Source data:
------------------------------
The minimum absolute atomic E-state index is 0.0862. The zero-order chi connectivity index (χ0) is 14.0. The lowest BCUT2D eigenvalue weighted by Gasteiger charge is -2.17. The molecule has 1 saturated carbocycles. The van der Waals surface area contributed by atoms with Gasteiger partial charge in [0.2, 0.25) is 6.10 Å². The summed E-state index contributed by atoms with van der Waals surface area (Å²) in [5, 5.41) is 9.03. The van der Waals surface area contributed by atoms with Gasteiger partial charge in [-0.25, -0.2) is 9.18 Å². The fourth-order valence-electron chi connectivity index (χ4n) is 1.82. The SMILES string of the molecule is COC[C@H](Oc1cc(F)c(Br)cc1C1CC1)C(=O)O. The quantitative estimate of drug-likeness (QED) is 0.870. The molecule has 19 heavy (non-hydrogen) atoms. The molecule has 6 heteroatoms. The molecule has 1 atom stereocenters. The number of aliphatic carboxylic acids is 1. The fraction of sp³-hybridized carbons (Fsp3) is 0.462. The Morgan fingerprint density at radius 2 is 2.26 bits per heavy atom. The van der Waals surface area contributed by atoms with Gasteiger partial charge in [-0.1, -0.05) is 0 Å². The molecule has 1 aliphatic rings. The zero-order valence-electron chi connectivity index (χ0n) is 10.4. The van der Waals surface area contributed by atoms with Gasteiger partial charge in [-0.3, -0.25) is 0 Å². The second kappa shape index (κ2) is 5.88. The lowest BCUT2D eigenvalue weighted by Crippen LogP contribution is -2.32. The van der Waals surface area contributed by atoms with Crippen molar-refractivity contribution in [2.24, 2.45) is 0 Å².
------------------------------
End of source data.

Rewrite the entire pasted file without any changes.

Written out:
The minimum absolute atomic E-state index is 0.0862. The zero-order chi connectivity index (χ0) is 14.0. The lowest BCUT2D eigenvalue weighted by Gasteiger charge is -2.17. The molecule has 1 saturated carbocycles. The van der Waals surface area contributed by atoms with Gasteiger partial charge in [0.2, 0.25) is 6.10 Å². The summed E-state index contributed by atoms with van der Waals surface area (Å²) in [5, 5.41) is 9.03. The van der Waals surface area contributed by atoms with Gasteiger partial charge in [-0.25, -0.2) is 9.18 Å². The fourth-order valence-electron chi connectivity index (χ4n) is 1.82. The SMILES string of the molecule is COC[C@H](Oc1cc(F)c(Br)cc1C1CC1)C(=O)O. The quantitative estimate of drug-likeness (QED) is 0.870. The molecule has 19 heavy (non-hydrogen) atoms. The molecule has 6 heteroatoms. The molecule has 1 atom stereocenters. The number of aliphatic carboxylic acids is 1. The fraction of sp³-hybridized carbons (Fsp3) is 0.462. The Morgan fingerprint density at radius 2 is 2.26 bits per heavy atom. The van der Waals surface area contributed by atoms with Gasteiger partial charge in [-0.1, -0.05) is 0 Å². The molecule has 1 aliphatic rings. The zero-order valence-electron chi connectivity index (χ0n) is 10.4. The van der Waals surface area contributed by atoms with Gasteiger partial charge in [-0.3, -0.25) is 0 Å². The second kappa shape index (κ2) is 5.88. The lowest BCUT2D eigenvalue weighted by Crippen LogP contribution is -2.32. The van der Waals surface area contributed by atoms with Crippen molar-refractivity contribution in [2.24, 2.45) is 0 Å².